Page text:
{6} Plaintiff repeatedly asserts that she named New Mexico defendants and that she alleged injuries from the actions of these people. [MIO 1-5, 9-10, 25-26] Plaintiff does not describe, however, how the named Defendants are, in fact, state actors or state entities. Nor does she describe what allegation or evidence she produced to the district court to show that those named state actors or entities caused the injuries she allegedly suffered as a result of the federal prosecution. Plaintiff is patently incorrect in her assertion that "all claims against the United States are under [the] Tort Claims Act." [MIO 34] See, e.g., Smith v. Cromer, 159 F.3d 875, 879 (4th Cir. 1998) ("It is also clear that an action seeking specific relief against a federal official, acting within the scope of his delegated authority, is an action against the United States, subject to the governmental privilege of sovereign immunity. Where an agency has not waived its immunity to suit, the state court (and the federal court on removal) lacks jurisdiction to proceed against a federal employee acting pursuant to agency direction." (citation omitted)).

{7} It also appears that Plaintiff raises competency issues related to her federal court trial [MIO 7-8] and allegations of constitutional violations she suffered during the federal court trial; including, violations of the Fifth Amendment, [MIO 19-22, 29-31] the Sixth Amendment speedy trial right, [MIO 25-29] and the Eighth Amendment. [RP 31-32] These are issues for the federal courts, not this Court. See generally NMSA 1978, § 34-5-8 (1983) (setting forth the appellate jurisdiction of the New Mexico Court of Appeals). To the extent these are new issues Plaintiff seeks to add to her docketing statement, the motion to amend is denied. See State v. Moore, 1989-NMCA-073, ¶¶ 36-51, 109 N.M. 119, 782 P.2d 91 (explaining that this Court will deny motions to amend that raise issues that are not viable, even if they allege fundamental or jurisdictional error), superceded by rule on other grounds as stated in State v. Salgado, 1991-NMCA-044, 112 N.M. 537, 817 P.2d 730.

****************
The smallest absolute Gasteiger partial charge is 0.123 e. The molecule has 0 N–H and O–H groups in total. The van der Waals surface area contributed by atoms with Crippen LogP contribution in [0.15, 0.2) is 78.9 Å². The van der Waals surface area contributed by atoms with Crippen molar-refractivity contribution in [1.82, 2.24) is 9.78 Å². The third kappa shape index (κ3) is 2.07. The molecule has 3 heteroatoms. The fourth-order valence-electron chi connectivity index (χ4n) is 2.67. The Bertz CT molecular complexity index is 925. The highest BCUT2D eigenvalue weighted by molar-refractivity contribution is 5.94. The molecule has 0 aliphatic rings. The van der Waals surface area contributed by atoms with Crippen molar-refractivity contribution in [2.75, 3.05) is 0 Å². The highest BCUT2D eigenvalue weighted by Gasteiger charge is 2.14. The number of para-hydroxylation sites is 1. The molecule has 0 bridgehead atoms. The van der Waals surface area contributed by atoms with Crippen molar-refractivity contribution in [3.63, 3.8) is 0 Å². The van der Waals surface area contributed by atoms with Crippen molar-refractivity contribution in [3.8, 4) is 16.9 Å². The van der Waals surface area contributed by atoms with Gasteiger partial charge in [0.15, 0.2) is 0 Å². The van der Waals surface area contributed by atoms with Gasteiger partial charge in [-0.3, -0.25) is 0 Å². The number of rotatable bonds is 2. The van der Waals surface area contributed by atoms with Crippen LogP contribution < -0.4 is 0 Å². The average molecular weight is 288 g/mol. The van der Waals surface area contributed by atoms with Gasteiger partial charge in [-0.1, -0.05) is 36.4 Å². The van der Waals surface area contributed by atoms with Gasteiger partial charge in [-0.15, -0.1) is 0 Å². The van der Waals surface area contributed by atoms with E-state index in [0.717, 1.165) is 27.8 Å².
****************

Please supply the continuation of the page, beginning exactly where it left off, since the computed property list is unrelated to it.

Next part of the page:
{8} For the reasons stated above and in our notice, we affirm the district court's order dismissing her amended complaint with prejudice. We emphasize to Plaintiff that no further pleadings will be considered.


JAMES J. WECHSLER, Judge and STEPHEN G. FRENCH, Judge, concurs.